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The Danish Beer festival.
Once a year, in May, Danske Øl-entusiaster (The Danish Beer Enthusiasts) arrange a large Beer Festival: Copenhagen Beer Days1. Beer from all over Denmark - indeed from most of the world - is represented during three hectic days in May. In an indoor sporting arena on the outskirts of Copenhagen, in Valby, more than 900 different types of beer are being presented by some 75 brewers and importers. Porter, ale, stout, lager... you name it, it'll be there. From Denmark, England, Germany, Holland, USA, Belgium, and Japan. Big, well-known breweries like Tuborg and Heineken, and lots of small breweries like Danish Wintercoat and Hancock.

The first festival was held in 2000. It was far from the big event it has become today: held in Øksne hallen, an exhibition center built in 1901, there was not nearly room enough for the visiting beer lovers. They had to queue up outside, waiting for someone to leave in order to get in. To top it off (if my source remembers correctly) it was raining! Since then the festival has grown, and in 2005, 10,574 visitors went through the doors in Valby Hallen to join in the fun.

In 2006 the festival will open at 4 pm (16.00) on Friday, May 19, and close at 6 pm (18.00) on Sunday, May 212. For 75 Dkr you get one entrance ticket (good for one day), one sample glass3, one beer catalogue, and two tokens with wich to buy beer samples. Additional tokens can be purchased once you're inside.

The hall inside is the size of a small football field. Once you get past the foyer and enter the main hall, you are in beer heaven. The space is divided into four or five aisles, lined with booths. Each and every booth offers samples of beer; some booths just a few, some booths as many as ten or fifteen. You walk around with your catalogue and your sample glass - and the extra tokens you bought before you entered the hall - and begin sampling beers from all over the world. One token buys you 10 cl, or, in the case of more rare brews, 5 cl. It may not seem a lot, but it is enough to get a good taste. And remember: there are 900 different beers to sample.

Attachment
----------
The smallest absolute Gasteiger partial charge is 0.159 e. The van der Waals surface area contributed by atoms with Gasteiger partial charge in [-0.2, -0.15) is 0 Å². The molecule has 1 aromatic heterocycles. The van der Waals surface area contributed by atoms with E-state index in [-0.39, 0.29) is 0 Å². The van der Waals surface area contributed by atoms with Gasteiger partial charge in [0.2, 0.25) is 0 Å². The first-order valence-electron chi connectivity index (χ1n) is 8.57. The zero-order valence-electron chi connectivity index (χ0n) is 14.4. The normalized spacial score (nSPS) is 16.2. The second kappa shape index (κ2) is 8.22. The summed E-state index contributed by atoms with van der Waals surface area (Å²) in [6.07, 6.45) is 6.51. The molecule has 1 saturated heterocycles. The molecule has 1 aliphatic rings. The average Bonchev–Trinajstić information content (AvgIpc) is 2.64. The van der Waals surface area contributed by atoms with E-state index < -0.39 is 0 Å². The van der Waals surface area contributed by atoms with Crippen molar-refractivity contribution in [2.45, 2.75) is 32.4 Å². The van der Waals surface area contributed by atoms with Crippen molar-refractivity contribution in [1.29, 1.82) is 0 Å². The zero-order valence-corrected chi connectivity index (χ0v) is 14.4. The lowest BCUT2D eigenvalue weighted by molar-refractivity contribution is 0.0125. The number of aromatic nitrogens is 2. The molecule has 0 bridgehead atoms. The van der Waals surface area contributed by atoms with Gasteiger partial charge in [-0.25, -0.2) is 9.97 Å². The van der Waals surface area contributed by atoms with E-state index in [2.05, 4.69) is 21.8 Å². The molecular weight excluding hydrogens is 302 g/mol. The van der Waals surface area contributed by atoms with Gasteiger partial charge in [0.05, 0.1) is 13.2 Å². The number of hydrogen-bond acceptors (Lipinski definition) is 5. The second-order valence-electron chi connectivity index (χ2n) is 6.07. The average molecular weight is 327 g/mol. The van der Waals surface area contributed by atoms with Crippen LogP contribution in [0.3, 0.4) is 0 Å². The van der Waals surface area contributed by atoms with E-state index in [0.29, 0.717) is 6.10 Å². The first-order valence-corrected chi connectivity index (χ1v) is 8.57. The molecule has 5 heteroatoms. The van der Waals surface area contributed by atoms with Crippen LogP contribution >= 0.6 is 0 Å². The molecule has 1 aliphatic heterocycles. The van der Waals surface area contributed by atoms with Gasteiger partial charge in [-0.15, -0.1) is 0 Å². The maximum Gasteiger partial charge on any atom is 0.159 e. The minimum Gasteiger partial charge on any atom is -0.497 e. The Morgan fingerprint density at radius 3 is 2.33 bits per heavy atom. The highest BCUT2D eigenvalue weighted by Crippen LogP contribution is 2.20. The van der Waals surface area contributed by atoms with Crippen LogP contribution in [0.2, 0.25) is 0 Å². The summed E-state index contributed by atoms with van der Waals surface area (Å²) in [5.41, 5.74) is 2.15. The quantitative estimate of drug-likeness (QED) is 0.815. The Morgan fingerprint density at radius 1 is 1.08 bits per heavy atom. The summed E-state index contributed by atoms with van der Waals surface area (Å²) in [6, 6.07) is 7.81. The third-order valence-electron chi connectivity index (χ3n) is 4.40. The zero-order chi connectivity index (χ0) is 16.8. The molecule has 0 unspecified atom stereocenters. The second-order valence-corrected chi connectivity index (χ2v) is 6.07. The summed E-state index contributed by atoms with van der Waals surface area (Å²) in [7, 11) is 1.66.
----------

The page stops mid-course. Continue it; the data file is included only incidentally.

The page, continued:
At most of the micro-breweries' booths the brewers themselves are present, and they are only too happy to talk about their work and passion. They gladly explain about hops and barley, water and yeast, temperature and humidity. I must say, though, that after sampling some 34 beers (34*10 cl is a fair amount of beer, even stretched out over three hours) I really don't understand much of what I am told, let alone remember it.

There will be two contests during the festival: The Danish Championship in Manual Brewing (a nice term for home brewing), and the Scandinavian ditto. It is a serious competition, and the competing beer often taste every bit as good as commercially brewed beer.

Danish Beer Enthusiasts are members or EBCU, the European Beer Consumers Union, of May 25, 1990. It is a union founded by CAMRA (England), PINT (Holland), and OBP (Belgium). EBCU represents more than 90,000 consumers of beer all over Europe.

  1. They have a number of arrangements around Denmark every year. "Copenhagen Beer Days" is by far the largest.
  2. Well, it's not open around the clock; it closes at 11 pm Friday and Saturday, opening at noon Saturday and Sunday.
  3. The glasses have "Danske Ølentusiaster"'s logo, and the year in question printed on them, and are quite nice to collect. I will get my third this year.

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